The Master's Tools Will Never Dismantle the Master's House
by Audre Lorde
From Sister Outsider, The Crossing Press Feminist Series (1984)
I agreed to take part in a New York University Institute for the Humanities
conference a year ago, with the understanding that I would be commenting
upon papers dealing with the role of difference within the lives of American
women: difference of race, sexuality, class, and age. The absence of these
considerations weakens any feminist discussion of the personal and the
It is a particular academic arrogance to assume any discussion of feminist
theory without examining our many differences, and without a significant
input from poor women, Black and Third World women, and lesbians. And yet, I
stand here as a Black lesbian feminist, having been invited to comment
within the only panel at this conference where the input of Black feminists
and lesbians is represented. What this says about the vision of this
conference is sad, in a country where racism, sexism, and homophobia are
inseparable. To read this program is to assume that lesbian and Black women
have nothing to say about existentialism, the erotic, women's culture and
silence, developing feminist theory, or heterosexuality and power. And what
does it mean in personal and political terms when even the two Black women
who did present here were literally found at the last hour? What does it
mean when the tools of a racist patriarchy are used to examine the fruits of
that same patriarchy? It means that only the most narrow perimeters of
change are possible and allowable.
The absence of any consideration of lesbian consciousness or the
consciousness of Third World women leaves a serious gap within this
conference and within the papers presented here. For example, in a paper on
material relationships between women, I was conscious of an either/or model
of nurturing which totally dismissed my knowledge as a Black lesbian. In
this paper there was no examination of mutuality between women, no systems
of shared support, no interdependence as exists between lesbians and
women-identified women. Yet it is only in the patriarchal model of
nurturance that women "who attempt to emancipate themselves pay perhaps too
high a price for the results," as this paper states.
For women, the need and desire to nurture each other is not pathological but
redemptive, and it is within that knowledge that our real power is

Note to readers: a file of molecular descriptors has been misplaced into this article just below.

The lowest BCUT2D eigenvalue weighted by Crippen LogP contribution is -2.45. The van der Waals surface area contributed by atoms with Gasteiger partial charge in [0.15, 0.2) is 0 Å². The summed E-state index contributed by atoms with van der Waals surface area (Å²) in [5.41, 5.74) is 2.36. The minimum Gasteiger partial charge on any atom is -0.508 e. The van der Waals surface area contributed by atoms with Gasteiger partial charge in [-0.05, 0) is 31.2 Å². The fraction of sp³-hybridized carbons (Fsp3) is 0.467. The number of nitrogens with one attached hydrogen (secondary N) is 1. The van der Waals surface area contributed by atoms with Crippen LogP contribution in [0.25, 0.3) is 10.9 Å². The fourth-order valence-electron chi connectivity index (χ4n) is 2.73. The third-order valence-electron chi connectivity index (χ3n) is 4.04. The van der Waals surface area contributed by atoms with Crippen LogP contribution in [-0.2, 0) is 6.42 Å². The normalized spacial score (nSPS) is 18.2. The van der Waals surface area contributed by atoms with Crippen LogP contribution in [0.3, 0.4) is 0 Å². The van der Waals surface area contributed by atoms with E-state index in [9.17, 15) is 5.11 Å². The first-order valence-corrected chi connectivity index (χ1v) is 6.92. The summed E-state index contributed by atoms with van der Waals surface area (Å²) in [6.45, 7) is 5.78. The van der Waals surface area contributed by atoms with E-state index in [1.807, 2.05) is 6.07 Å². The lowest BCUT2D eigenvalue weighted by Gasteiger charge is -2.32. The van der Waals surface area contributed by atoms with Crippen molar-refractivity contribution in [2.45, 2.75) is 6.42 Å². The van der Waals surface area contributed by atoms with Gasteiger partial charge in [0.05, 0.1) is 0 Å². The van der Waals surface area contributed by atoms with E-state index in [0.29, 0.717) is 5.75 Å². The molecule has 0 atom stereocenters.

rediscovered. It is this real connection which is so feared by a patriarchal
world. Only within a patriarchal structure is maternity the only social
power open to women.
Interdependency between women is the way to a freedom which allows the I to
be, not in order to be used, but in order to be creative. This is a
difference between the passive be and the active being.
Advocating the mere tolerance of difference between women is the grossest
reformism. It is a total denial of the creative function of difference in
our lives. Difference must be not merely tolerated, but seen as a fund of
necessary polarities between which our creativity can spark like a
dialectic. Only then does the necessity for interdependency become
unthreatening. Only within that interdependency of different strengths,
acknowledged and equal, can the power to seek new ways of being in the world
generate, as well as the courage and sustenance to act where there are no
Within the interdependence of mutual (nondominant) differences lies that
security which enables us to descend into the chaos of knowledge and return
with true visions of our future, along with the concomitant power to effect
those changes which can bring that future into being. Difference is that raw
and powerful connection from which our personal power is forged.
As women, we have been taught either to ignore our differences, or to view
them as causes for separation and suspicion rather than as forces for
change. Without community there is no liberation, only the most vulnerable
and temporary armistice between an individual and her oppression. But
community must not mean a shedding of our differences, nor the pathetic
pretense that these differences do not exist.
Those of us who stand outside the circle of this society's definition of